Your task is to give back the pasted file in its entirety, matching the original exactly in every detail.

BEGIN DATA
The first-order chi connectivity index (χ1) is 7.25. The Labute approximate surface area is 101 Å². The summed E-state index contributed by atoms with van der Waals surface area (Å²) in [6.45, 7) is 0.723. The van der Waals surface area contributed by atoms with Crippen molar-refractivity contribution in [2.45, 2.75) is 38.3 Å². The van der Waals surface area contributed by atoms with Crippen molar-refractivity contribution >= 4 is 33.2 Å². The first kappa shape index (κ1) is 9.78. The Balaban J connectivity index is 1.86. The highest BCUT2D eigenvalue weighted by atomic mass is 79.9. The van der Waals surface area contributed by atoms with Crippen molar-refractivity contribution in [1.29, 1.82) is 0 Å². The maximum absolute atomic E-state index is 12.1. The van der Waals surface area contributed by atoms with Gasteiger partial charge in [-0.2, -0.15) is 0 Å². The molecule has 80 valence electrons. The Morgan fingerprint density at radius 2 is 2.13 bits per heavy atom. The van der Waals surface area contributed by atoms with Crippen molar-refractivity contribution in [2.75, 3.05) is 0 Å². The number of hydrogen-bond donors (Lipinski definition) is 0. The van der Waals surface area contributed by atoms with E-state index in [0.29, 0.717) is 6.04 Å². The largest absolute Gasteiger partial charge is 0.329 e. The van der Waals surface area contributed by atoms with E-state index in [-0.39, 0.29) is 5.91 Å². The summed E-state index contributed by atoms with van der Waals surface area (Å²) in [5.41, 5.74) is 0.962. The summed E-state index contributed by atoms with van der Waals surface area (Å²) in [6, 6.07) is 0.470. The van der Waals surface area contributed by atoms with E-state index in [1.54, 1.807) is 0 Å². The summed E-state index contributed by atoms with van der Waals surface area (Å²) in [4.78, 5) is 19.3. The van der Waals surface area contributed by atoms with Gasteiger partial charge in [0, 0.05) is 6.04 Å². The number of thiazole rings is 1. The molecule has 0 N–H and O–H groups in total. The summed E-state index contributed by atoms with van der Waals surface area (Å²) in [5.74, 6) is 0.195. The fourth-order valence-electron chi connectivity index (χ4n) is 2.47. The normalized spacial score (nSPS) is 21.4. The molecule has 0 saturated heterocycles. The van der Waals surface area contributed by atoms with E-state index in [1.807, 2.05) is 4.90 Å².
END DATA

The first-order chi connectivity index (χ1) is 7.25. The Labute approximate surface area is 101 Å². The summed E-state index contributed by atoms with van der Waals surface area (Å²) in [6.45, 7) is 0.723. The van der Waals surface area contributed by atoms with Crippen molar-refractivity contribution in [2.45, 2.75) is 38.3 Å². The van der Waals surface area contributed by atoms with Crippen molar-refractivity contribution >= 4 is 33.2 Å². The first kappa shape index (κ1) is 9.78. The Balaban J connectivity index is 1.86. The highest BCUT2D eigenvalue weighted by atomic mass is 79.9. The van der Waals surface area contributed by atoms with Crippen molar-refractivity contribution in [1.29, 1.82) is 0 Å². The maximum absolute atomic E-state index is 12.1. The van der Waals surface area contributed by atoms with Gasteiger partial charge in [-0.2, -0.15) is 0 Å². The molecule has 80 valence electrons. The Morgan fingerprint density at radius 2 is 2.13 bits per heavy atom. The van der Waals surface area contributed by atoms with Crippen molar-refractivity contribution in [2.75, 3.05) is 0 Å². The number of hydrogen-bond donors (Lipinski definition) is 0. The van der Waals surface area contributed by atoms with E-state index in [0.29, 0.717) is 6.04 Å². The largest absolute Gasteiger partial charge is 0.329 e. The van der Waals surface area contributed by atoms with E-state index in [-0.39, 0.29) is 5.91 Å². The summed E-state index contributed by atoms with van der Waals surface area (Å²) in [5.41, 5.74) is 0.962. The summed E-state index contributed by atoms with van der Waals surface area (Å²) in [6, 6.07) is 0.470. The van der Waals surface area contributed by atoms with E-state index in [1.54, 1.807) is 0 Å². The summed E-state index contributed by atoms with van der Waals surface area (Å²) in [4.78, 5) is 19.3. The van der Waals surface area contributed by atoms with Gasteiger partial charge in [0, 0.05) is 6.04 Å². The number of thiazole rings is 1. The molecule has 0 N–H and O–H groups in total. The summed E-state index contributed by atoms with van der Waals surface area (Å²) in [5.74, 6) is 0.195. The fourth-order valence-electron chi connectivity index (χ4n) is 2.47. The normalized spacial score (nSPS) is 21.4. The molecule has 0 saturated heterocycles. The van der Waals surface area contributed by atoms with E-state index in [1.807, 2.05) is 4.90 Å².